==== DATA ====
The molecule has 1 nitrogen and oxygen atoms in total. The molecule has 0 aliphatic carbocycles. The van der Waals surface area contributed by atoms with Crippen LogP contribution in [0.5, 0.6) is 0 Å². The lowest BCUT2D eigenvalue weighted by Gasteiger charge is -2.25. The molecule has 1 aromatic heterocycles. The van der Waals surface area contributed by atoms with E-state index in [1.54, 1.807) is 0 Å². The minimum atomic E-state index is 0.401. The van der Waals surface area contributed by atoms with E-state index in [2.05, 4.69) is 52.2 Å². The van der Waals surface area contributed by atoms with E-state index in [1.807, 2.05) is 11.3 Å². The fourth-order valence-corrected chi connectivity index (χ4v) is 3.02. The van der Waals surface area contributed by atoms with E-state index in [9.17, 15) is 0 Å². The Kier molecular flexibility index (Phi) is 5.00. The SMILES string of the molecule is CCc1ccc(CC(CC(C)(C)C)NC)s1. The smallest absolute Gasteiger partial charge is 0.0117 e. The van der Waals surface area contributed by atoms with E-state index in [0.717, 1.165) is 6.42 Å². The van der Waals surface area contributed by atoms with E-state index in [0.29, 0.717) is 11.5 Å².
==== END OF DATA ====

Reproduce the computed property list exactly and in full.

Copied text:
The molecule has 1 nitrogen and oxygen atoms in total. The molecule has 0 aliphatic carbocycles. The van der Waals surface area contributed by atoms with Crippen LogP contribution in [0.5, 0.6) is 0 Å². The lowest BCUT2D eigenvalue weighted by Gasteiger charge is -2.25. The molecule has 1 aromatic heterocycles. The van der Waals surface area contributed by atoms with E-state index in [1.54, 1.807) is 0 Å². The minimum atomic E-state index is 0.401. The van der Waals surface area contributed by atoms with E-state index in [2.05, 4.69) is 52.2 Å². The van der Waals surface area contributed by atoms with E-state index in [1.807, 2.05) is 11.3 Å². The fourth-order valence-corrected chi connectivity index (χ4v) is 3.02. The van der Waals surface area contributed by atoms with E-state index in [9.17, 15) is 0 Å². The Kier molecular flexibility index (Phi) is 5.00. The SMILES string of the molecule is CCc1ccc(CC(CC(C)(C)C)NC)s1. The smallest absolute Gasteiger partial charge is 0.0117 e. The van der Waals surface area contributed by atoms with E-state index in [0.717, 1.165) is 6.42 Å². The van der Waals surface area contributed by atoms with E-state index in [0.29, 0.717) is 11.5 Å².